Of course, Shurmur was right to emphasize in the post-game press conference that Weeden made a horrendous throw there. Sometimes you run on 3rd-and-1, and sometimes you want to pass. And what Pat was getting at but couldn’t just come out and say was that if one play call in the second quarter really could cause a collapse on the order of what happened yesterday at Met Life Stadium, you’ve got much bigger problems than that one play call. Of course, to hear so much about one pass attempt on 3rd-and-1 from the same Tony Grossi who couldn’t stop howling when we had a coach who recognized the limitations of what he had to work with and did things like call running plays and kick field goals in response, is a nightmare of self-parody on such an order that only the Curse of Wahoo could be responsible.
So, Dick Jauron’s defense. For the first time in two seasons under Shurmur and Jauron, the Browns faced an elite quarterback, and the result was a surgical embarrassment. The Giants were the 22nd-ranked rushing attack in the league going into yesterday, and over-the-hill mediocrity Ahmad Bradshaw went for 200 yards on 30 carries. (Imagine what Richardson would have done in his place.) And T.J. Ward is now in his third season in the league. If he’s supposed to be a future star, is it too much to ask of him to step up and make a few plays in Joe Haden’s absence?
On the other side of the ball it was Brandon Weeden at least as much as the play-calling that killed the Browns. Yes Weeden hit a wide open Josh Gordon for two touchdowns on throws that Derek Anderson would have made, too. But in addition to misfiring badly on a number of passes throughout the game, there were the two incredibly bone-headed interceptions in Giants territory. The first we’ve been over, of course, and Weeden’s second pick might have been worse. It came after the Giants had taken a seventeen-point lead at which point the referees started letting the Browns defense clothesline Giants receivers with impunity, which led to an Usama Young interception that he returned to the Giants 27. With a chance to close within a touchdown on 3rd-and-goal from the Giants’ 10, Weeden threw a pass right into Giants linebacker Chase Blackburn’s chest. Dan Dierdorf, calling the game for CBS, was flabbergasted. “The only way that could have possibly been a completion would have been if the defender would have fallen down.”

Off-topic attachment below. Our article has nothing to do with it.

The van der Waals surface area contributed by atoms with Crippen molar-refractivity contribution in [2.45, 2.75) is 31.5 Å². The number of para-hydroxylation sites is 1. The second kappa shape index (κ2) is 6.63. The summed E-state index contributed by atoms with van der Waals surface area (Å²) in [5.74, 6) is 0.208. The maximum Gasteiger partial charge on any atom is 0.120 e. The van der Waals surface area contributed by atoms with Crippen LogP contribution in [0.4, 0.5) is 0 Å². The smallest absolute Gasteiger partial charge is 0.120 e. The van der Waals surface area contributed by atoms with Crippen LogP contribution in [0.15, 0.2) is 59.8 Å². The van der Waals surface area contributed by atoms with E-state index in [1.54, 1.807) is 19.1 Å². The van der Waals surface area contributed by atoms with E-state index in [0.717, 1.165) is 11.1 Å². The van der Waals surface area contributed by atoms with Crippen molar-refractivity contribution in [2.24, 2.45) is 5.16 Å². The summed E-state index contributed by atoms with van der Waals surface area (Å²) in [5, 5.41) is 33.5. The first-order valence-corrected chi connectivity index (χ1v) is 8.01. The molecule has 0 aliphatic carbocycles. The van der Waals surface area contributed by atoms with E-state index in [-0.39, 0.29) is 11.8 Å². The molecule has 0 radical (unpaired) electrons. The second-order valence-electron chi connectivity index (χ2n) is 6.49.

Trent Richardson looked like the best running back in the league yesterday and the offensive line gave the quarterback plenty of time in the pocket (he wasn’t sacked once). Through five games, anybody who tells you that Weeden has shown anything that Derek Anderson didn’t show when he was four years younger is just making things up.
As for the highlights, it happened on the first drive the third quarter when the Browns rolled the dice and won with a quarterback sneak on a 4th-and-1 at their own 36 causing Dierdorf to comment on how “the luxury of being 0-4″ is something that makes it easy for a coaching staff to make calls like that. Of course, facing a 4th-and-5 five plays later and 20-yards up the field in Giants territory, Shurmur punted, complicating the task of historians of the 0-4 Luxury Offense, and leaving us to wonder what kind of indulgences are coming our way next week now that we’re 0-5.
Another match with the Bengals, who are coming to Cleveland after suffering the unimaginable experience of a home loss to a team that plays under a rookie head coach with a rookie starting quarterback.